We love each other, and we are on the same side. This applies to so many areas of life, but especially in marriage. We both want to raise a teenager from a boy into a good man. We both want our family to be well provided for, comfortable and happy. Neither one of us wants conflict, and certainly not with each other.

We are team Bertmore, and both of us want that team to be the best it can be. Neither of us are trying intentionally to tear the other person down and assume some kind of dominant control. This leads me to the next point.

We are partners. It is one thing not to oppose someone. It is another to be partners with them, coming alongside and supporting their goals and ambitions. But it is not just about supporting the other person’s goals and joining with them to help accomplish what they want. There are two other key elements:

  • Your partner comes alongside you and supports you in your goals and ambitions as well. This is not always perfectly balanced. Sometimes one person’s needs or goals come ahead of the other person’s, but this is constantly in flux. It reverses as often as it needs to.
  • You make shared goals and work together to accomplish them. These can be relationship goals, financial goals, and even career goals. They are short and long term and show your commitment to each other’s needs.

When does disaster strike in partnerships? When you have goals that are pulling you in opposite directions. Your shared goals must take precedent over your individual ones, at least if you are determined to stay together, so sometimes those goals have to take a back seat.

We cannot afford for Abby to go to law school and me to go to college full time, and support a teenager in the house at the same time. Abby gets to go to school first, me second. While she is in school, I need to support her in every way possible.

It does not mean that my goals are any less important, or that our partnership is unbalanced. It means that, although it is hard, I need to put my personal goals on hold so we can accomplish our shared goals. The time of a reversal of that will come.

None of these final tips I have shared mean we will have a perfect relationship going forward. It hardly means that I will never retreat, and she will never over-pursue me to get a verbal resolution.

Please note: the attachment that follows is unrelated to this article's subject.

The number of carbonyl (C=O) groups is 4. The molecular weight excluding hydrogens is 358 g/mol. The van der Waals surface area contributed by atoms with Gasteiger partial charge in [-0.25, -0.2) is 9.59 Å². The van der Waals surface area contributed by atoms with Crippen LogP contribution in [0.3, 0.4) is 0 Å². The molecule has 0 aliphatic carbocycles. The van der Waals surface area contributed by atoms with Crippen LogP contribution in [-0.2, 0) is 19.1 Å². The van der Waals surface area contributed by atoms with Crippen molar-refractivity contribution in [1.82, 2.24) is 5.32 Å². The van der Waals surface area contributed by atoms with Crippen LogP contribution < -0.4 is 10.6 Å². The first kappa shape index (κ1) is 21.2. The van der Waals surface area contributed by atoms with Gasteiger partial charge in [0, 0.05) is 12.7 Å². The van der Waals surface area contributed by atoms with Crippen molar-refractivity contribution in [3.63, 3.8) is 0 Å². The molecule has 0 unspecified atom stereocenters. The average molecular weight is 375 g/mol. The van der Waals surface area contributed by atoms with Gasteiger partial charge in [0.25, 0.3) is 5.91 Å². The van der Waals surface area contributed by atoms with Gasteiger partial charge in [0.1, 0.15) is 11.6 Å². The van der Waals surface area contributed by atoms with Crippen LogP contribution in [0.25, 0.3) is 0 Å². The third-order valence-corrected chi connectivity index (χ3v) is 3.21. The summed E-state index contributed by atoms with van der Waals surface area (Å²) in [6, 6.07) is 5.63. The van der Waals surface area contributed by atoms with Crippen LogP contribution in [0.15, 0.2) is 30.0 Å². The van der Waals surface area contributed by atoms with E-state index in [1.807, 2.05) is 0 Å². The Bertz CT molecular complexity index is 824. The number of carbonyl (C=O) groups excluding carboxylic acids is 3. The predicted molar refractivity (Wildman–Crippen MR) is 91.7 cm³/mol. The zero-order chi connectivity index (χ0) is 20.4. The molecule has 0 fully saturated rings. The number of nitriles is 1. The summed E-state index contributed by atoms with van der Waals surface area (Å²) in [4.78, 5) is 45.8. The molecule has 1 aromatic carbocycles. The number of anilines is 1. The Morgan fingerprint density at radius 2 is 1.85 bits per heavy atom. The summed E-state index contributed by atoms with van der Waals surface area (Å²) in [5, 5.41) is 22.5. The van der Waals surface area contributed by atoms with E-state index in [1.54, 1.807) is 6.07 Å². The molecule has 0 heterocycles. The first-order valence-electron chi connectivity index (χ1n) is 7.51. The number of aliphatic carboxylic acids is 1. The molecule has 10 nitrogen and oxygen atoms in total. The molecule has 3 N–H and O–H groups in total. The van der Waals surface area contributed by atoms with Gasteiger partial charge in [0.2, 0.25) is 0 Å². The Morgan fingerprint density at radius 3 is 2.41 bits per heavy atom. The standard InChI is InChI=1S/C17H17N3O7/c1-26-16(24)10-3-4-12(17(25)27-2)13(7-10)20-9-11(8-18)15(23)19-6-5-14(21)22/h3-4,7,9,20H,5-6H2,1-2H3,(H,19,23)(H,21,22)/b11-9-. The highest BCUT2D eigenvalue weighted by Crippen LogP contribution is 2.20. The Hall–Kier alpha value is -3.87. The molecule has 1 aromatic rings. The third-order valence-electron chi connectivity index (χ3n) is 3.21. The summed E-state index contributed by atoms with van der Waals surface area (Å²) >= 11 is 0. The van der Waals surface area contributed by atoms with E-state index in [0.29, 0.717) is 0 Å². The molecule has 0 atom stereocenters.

It just means that we know a few simple things. We love each other. We have shared goals. And we have promised each other to partner in achieving those goals, no matter what that looks like. Our first year of marriage was not a picnic filled with rainbows, unicorns, and tooth-achingly sweet love. It’s been filled with real life, real challenges, and real work.

That is true love.

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Interview with Elizabeth Delisi

Liz photo

Elizabeth had joined me on my blog before, but this time she is talking about her novel, Fatal Fortune. Below is an interview with her, a few quick questions, but first an introduction:

Elizabeth Delisi is a multi-published, award-winning author of romance, mystery and suspense. Her time-travel romance set in ancient Egypt, LADY OF THE TWO LANDS, won a Bloody Dagger Award and was a Golden Rose Award nominee. Her romantic suspense novel, SINCE ALL IS PASSING, was an EPPIE Award finalist and Bloody Dagger Award finalist. FATAL FORTUNE, a paranormal mystery, was a Word Museum Reviewer’s Choice Masterpiece. Three of Elizabeth’s contemporary romance novellas are combined in one volume, HEART SPELL, due out in June from Tirgearr Publishing. Elizabeth also has a short story collection available, THE MIDNIGHT ZONE.